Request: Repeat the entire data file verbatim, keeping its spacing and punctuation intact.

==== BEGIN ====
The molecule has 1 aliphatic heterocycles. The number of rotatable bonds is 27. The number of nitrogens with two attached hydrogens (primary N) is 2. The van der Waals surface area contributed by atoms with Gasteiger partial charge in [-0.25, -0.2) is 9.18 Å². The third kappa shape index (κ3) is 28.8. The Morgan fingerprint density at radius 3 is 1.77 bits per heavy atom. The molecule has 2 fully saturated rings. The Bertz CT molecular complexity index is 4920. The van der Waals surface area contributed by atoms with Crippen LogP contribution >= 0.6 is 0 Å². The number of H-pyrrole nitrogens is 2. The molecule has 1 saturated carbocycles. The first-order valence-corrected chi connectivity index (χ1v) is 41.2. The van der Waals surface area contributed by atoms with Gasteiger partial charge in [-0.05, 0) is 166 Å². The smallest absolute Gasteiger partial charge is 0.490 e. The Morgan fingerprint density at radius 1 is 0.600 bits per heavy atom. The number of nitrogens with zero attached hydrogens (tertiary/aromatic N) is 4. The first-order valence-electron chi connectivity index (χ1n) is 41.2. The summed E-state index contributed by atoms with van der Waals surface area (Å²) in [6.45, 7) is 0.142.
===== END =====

The molecule has 1 aliphatic heterocycles. The number of rotatable bonds is 27. The number of nitrogens with two attached hydrogens (primary N) is 2. The van der Waals surface area contributed by atoms with Gasteiger partial charge in [-0.25, -0.2) is 9.18 Å². The third kappa shape index (κ3) is 28.8. The Morgan fingerprint density at radius 3 is 1.77 bits per heavy atom. The molecule has 2 fully saturated rings. The Bertz CT molecular complexity index is 4920. The van der Waals surface area contributed by atoms with Crippen LogP contribution >= 0.6 is 0 Å². The number of H-pyrrole nitrogens is 2. The molecule has 1 saturated carbocycles. The first-order valence-corrected chi connectivity index (χ1v) is 41.2. The van der Waals surface area contributed by atoms with Gasteiger partial charge in [-0.05, 0) is 166 Å². The smallest absolute Gasteiger partial charge is 0.490 e. The Morgan fingerprint density at radius 1 is 0.600 bits per heavy atom. The number of nitrogens with zero attached hydrogens (tertiary/aromatic N) is 4. The first-order valence-electron chi connectivity index (χ1n) is 41.2. The summed E-state index contributed by atoms with van der Waals surface area (Å²) in [6.45, 7) is 0.142.